2020 Subaru Outback
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Subaru Hit With A New Lawsuit Over An Outback And Ascent Dead Battery Issue

Subaru is hit with a new lawsuit alleging the 2016-2020 Subaru Outback and 2019-2020 Ascent have defective electrical systems causing premature battery failure. What should owners do if you are experiencing the same issues?

Subaru of America is hit with another class-action lawsuit concerning the Subaru Outback wagon. The new Subaru class action lawsuit alleges 2016-2019 Subaru Outback and 2019-2020 Subaru Ascent SUVs have electrical problems. The alleged defect may also be present in the 2020 Outback according to the filing.

The lawsuit contends plaintiff Dustin Dalen’s 2017 Subaru Outback has a defective electrical system causing his battery to drain prematurely. Dalen represented by Tina Wolfson, Bradley K. King, and Ruhandy Glezakos of Ahdoot & Wolfson PC., says his Outback’s battery failed with only 12,000 miles on the odometer. The vehicle left Dalen’s wife and two children stranded at a park. When he took the vehicle to an Oregon dealership where he purchased the wagon, the technician could not diagnose the problem, the filing states.

2020 Subaru Outback
2019 Subaru Outback

The lawsuit contends Dalen has since had to change his vehicle’s battery regularly at home to keep it from going dead. On a business trip to Seattle, the Outback’s battery failed again and Dalen was forced to take an Uber to purchase a battery charger and jumper cables so he could get the car started and drive home the next morning, the Subaru class action lawsuit states. At his next scheduled oil change, Subaru technicians determined the battery's voltage was low and replaced the battery under warranty.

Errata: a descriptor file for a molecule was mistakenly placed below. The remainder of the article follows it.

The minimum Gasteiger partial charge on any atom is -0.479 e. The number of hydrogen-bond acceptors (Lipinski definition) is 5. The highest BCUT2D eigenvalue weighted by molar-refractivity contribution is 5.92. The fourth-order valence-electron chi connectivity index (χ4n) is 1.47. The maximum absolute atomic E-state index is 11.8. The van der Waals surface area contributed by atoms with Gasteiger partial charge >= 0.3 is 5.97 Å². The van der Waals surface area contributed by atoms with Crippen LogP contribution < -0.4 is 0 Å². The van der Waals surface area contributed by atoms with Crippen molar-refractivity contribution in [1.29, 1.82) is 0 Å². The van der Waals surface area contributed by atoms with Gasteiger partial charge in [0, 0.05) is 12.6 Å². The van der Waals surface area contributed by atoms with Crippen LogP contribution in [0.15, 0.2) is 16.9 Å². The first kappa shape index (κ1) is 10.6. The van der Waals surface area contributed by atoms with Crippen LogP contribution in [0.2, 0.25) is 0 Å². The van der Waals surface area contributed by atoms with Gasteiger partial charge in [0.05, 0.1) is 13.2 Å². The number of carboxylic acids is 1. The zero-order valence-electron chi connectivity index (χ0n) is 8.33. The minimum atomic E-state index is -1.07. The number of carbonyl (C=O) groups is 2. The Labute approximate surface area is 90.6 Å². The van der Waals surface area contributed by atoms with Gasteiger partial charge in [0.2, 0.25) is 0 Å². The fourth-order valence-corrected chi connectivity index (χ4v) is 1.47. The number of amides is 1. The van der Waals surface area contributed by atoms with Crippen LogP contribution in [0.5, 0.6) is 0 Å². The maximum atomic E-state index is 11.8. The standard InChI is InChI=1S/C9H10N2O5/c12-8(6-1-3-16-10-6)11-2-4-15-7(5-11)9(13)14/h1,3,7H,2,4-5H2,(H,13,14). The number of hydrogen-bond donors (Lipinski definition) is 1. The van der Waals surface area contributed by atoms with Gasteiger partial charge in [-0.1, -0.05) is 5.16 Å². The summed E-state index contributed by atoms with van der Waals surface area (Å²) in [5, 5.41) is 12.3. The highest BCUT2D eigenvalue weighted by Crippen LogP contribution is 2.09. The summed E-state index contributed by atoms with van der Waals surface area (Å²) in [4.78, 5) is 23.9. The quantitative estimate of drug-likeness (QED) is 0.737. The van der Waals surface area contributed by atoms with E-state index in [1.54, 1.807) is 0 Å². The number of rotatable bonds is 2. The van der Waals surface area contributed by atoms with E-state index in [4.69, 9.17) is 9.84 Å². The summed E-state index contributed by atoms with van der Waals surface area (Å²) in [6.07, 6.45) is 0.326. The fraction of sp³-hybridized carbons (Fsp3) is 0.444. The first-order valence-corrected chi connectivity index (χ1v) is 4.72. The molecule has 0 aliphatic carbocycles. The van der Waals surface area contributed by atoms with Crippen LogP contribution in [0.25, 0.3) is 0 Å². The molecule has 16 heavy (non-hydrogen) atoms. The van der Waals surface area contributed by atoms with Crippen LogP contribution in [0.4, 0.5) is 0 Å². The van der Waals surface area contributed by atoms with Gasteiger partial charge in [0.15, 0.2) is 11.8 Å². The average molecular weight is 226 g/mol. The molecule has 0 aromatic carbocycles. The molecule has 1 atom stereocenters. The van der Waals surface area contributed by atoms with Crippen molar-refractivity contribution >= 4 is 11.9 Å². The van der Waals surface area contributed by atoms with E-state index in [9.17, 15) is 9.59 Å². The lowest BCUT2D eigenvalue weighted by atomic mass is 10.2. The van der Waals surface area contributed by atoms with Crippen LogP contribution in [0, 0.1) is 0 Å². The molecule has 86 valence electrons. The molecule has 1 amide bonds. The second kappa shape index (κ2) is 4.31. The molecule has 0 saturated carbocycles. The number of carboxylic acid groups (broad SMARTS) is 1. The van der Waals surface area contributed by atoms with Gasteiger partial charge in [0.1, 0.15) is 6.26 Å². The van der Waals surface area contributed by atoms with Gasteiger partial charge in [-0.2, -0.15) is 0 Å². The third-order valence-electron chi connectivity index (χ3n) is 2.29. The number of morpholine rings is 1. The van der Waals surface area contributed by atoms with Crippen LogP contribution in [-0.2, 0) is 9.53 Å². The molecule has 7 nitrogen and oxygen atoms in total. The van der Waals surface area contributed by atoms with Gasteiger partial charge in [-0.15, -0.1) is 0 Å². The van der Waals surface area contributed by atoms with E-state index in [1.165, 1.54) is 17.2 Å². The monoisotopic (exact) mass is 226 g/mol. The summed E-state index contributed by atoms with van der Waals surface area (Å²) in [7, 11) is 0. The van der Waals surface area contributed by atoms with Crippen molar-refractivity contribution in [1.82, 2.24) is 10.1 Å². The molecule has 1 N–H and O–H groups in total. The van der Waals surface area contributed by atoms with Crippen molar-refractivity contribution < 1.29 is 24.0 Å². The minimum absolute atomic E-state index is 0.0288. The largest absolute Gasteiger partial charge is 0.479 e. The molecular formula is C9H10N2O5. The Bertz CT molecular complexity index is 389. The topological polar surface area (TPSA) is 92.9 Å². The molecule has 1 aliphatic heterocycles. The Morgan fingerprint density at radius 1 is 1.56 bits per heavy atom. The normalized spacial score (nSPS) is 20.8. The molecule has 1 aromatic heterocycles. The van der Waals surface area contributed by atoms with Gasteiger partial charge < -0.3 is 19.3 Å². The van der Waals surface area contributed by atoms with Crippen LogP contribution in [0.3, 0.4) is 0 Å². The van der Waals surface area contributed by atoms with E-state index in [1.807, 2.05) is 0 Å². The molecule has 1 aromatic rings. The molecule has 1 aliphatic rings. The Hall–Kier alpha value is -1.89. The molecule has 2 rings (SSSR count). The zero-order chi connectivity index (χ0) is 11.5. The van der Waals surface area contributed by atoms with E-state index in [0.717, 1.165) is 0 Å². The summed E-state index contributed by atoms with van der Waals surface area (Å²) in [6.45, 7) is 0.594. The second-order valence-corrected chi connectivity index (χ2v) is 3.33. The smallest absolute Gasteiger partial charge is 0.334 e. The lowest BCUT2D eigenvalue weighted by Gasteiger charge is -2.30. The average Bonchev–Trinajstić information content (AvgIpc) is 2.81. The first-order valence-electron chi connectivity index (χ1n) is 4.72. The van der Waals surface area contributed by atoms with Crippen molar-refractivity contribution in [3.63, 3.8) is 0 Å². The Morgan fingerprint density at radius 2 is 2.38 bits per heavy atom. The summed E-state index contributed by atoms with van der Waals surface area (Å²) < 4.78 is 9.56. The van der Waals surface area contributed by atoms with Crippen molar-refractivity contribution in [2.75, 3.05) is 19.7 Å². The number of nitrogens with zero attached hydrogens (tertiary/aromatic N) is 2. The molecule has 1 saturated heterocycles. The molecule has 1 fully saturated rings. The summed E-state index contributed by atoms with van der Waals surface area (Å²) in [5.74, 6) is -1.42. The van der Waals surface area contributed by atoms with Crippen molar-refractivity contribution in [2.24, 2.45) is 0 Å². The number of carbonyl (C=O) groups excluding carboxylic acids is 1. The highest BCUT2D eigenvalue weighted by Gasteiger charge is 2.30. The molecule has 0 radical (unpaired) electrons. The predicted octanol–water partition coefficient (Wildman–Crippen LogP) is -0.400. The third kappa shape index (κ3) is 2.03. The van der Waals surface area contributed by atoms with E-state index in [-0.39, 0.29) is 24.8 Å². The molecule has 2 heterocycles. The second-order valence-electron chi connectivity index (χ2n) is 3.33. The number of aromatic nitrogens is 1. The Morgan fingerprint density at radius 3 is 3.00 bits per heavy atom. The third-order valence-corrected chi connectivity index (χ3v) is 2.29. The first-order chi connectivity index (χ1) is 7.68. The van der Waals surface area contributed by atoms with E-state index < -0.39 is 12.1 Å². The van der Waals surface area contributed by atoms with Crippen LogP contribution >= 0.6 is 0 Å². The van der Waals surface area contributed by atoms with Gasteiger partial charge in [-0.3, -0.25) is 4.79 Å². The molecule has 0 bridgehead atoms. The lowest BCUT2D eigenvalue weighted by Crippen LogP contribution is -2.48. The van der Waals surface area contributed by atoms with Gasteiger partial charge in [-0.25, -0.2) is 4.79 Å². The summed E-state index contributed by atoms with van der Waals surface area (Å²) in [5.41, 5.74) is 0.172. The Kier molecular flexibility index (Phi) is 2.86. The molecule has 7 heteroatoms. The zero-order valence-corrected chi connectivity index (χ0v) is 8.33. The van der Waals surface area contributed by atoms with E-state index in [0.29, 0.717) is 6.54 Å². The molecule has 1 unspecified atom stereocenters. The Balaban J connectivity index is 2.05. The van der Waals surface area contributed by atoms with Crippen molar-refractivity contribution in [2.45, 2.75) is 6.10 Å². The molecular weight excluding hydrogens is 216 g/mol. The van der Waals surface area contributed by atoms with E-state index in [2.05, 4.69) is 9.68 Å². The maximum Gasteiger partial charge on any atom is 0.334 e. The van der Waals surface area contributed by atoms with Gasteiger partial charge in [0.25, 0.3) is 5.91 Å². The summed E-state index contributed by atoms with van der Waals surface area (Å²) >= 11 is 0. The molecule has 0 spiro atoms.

The lawsuit also contends Subaru has known about the problem since 2017 and issued a technical service bulletin addressing potential battery discharging after repeated periods of short-trip-driving resulting in a dead battery. The lawsuit says if owners of Outback and Ascent models take their vehicle in for diagnosis of the problem, dealers replace the old battery with the same OEM battery “and is thus a temporary fix only.”

2020 Subaru Outback
2019 Subaru Ascent

The lawsuit contends the 2019-2020 Subaru Ascent 3-Row family SUV also suffer from the same battery problems. The plaintiff says his Subaru Outback has lost its resale value and the drained battery caused him stress, money, and time.

Another class-action lawsuit has been filed by a California woman, Virginia Tomasian alleging her 2017 Subaru Outback also has battery problems. This recent lawsuit also alleges 2016-2020 Subaru Outback and 2019-2020 Subaru Ascent SUVs are equipped with batteries that drain and die. The Subaru dead battery lawsuit was also filed in the U.S. District Court for the District of New Jersey.

Subaru of America has been hit with a number of other lawsuits concerning the Outback wagon. There are lawsuits concerning the vehicle’s Subaru Starlink infotainment system, defective windshields, and an Outback airbag causing serious injury class-action all in the past 18 months.

What should 2016-2020 Subaru Outback and 2019-2020 Subaru Ascent owners do if you have experienced the same battery issues? You should first report a problem to the NHTSA, and you can contact attorneys Ahdoot and Wolfson or Chimicles Schwartz Kriner & Donaldson-Smith LLP.

You Might Also Like: Subaru Outback, Ascent, Impreza, Legacy Recalled For Defective Fuel Pump

Denis Flierl has invested over 30 years in the automotive industry in a variety of roles. All of his reports are archived on our Subaru page. Follow Denis on Facebook, Twitter, Instagram, Subaru Report. Check back tomorrow for more Subaru news and updates at Torque News!